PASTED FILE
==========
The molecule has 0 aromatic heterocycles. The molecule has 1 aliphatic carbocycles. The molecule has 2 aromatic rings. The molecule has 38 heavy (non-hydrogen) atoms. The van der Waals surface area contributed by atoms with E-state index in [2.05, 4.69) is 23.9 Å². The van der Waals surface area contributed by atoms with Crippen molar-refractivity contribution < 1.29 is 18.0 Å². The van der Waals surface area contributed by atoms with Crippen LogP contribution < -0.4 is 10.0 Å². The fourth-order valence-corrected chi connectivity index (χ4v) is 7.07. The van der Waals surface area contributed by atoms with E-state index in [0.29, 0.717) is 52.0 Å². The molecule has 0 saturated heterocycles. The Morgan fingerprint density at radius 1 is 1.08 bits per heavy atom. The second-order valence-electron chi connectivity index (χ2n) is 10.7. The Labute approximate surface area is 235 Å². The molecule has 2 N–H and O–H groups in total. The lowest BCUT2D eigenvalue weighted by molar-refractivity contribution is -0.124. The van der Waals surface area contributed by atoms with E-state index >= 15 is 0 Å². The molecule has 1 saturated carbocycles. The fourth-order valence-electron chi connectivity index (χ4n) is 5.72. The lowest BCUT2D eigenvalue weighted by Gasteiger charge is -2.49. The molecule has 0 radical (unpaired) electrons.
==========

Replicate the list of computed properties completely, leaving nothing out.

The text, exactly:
The molecule has 0 aromatic heterocycles. The molecule has 1 aliphatic carbocycles. The molecule has 2 aromatic rings. The molecule has 38 heavy (non-hydrogen) atoms. The van der Waals surface area contributed by atoms with E-state index in [2.05, 4.69) is 23.9 Å². The van der Waals surface area contributed by atoms with Crippen molar-refractivity contribution < 1.29 is 18.0 Å². The van der Waals surface area contributed by atoms with Crippen LogP contribution < -0.4 is 10.0 Å². The fourth-order valence-corrected chi connectivity index (χ4v) is 7.07. The van der Waals surface area contributed by atoms with E-state index in [0.29, 0.717) is 52.0 Å². The molecule has 0 saturated heterocycles. The Morgan fingerprint density at radius 1 is 1.08 bits per heavy atom. The second-order valence-electron chi connectivity index (χ2n) is 10.7. The Labute approximate surface area is 235 Å². The molecule has 2 N–H and O–H groups in total. The lowest BCUT2D eigenvalue weighted by molar-refractivity contribution is -0.124. The van der Waals surface area contributed by atoms with E-state index >= 15 is 0 Å². The molecule has 1 saturated carbocycles. The fourth-order valence-electron chi connectivity index (χ4n) is 5.72. The lowest BCUT2D eigenvalue weighted by Gasteiger charge is -2.49. The molecule has 0 radical (unpaired) electrons.